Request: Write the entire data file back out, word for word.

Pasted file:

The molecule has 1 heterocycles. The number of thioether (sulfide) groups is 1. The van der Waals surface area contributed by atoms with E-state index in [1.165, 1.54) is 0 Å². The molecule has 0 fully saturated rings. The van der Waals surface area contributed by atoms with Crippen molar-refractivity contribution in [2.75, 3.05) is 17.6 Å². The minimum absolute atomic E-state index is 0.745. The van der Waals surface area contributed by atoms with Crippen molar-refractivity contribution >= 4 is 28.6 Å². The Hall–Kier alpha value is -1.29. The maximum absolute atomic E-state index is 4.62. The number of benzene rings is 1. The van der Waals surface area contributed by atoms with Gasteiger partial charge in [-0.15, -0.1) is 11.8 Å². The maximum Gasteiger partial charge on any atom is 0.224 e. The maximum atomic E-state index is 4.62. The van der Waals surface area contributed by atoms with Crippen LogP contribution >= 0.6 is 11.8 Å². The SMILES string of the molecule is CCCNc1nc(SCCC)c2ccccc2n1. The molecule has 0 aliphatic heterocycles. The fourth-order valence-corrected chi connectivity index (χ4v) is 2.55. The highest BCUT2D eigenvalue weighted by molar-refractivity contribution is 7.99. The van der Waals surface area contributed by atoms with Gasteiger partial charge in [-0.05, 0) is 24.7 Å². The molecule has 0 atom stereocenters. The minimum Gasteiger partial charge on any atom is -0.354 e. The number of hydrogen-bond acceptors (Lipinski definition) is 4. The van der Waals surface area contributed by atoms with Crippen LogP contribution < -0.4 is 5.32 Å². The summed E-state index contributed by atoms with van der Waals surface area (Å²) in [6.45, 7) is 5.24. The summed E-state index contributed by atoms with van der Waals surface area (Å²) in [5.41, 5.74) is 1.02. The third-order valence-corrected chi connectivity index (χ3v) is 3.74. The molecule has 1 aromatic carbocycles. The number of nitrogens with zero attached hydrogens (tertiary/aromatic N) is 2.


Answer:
The molecule has 1 heterocycles. The number of thioether (sulfide) groups is 1. The van der Waals surface area contributed by atoms with E-state index in [1.165, 1.54) is 0 Å². The molecule has 0 fully saturated rings. The van der Waals surface area contributed by atoms with Crippen molar-refractivity contribution in [2.75, 3.05) is 17.6 Å². The minimum absolute atomic E-state index is 0.745. The van der Waals surface area contributed by atoms with Crippen molar-refractivity contribution >= 4 is 28.6 Å². The Hall–Kier alpha value is -1.29. The maximum absolute atomic E-state index is 4.62. The number of benzene rings is 1. The van der Waals surface area contributed by atoms with Gasteiger partial charge in [-0.15, -0.1) is 11.8 Å². The maximum Gasteiger partial charge on any atom is 0.224 e. The maximum atomic E-state index is 4.62. The van der Waals surface area contributed by atoms with Crippen LogP contribution >= 0.6 is 11.8 Å². The SMILES string of the molecule is CCCNc1nc(SCCC)c2ccccc2n1. The molecule has 0 aliphatic heterocycles. The fourth-order valence-corrected chi connectivity index (χ4v) is 2.55. The highest BCUT2D eigenvalue weighted by molar-refractivity contribution is 7.99. The van der Waals surface area contributed by atoms with Gasteiger partial charge in [-0.05, 0) is 24.7 Å². The molecule has 0 atom stereocenters. The minimum Gasteiger partial charge on any atom is -0.354 e. The number of hydrogen-bond acceptors (Lipinski definition) is 4. The van der Waals surface area contributed by atoms with Crippen LogP contribution < -0.4 is 5.32 Å². The summed E-state index contributed by atoms with van der Waals surface area (Å²) in [6.45, 7) is 5.24. The summed E-state index contributed by atoms with van der Waals surface area (Å²) in [5.41, 5.74) is 1.02. The third-order valence-corrected chi connectivity index (χ3v) is 3.74. The molecule has 1 aromatic carbocycles. The number of nitrogens with zero attached hydrogens (tertiary/aromatic N) is 2.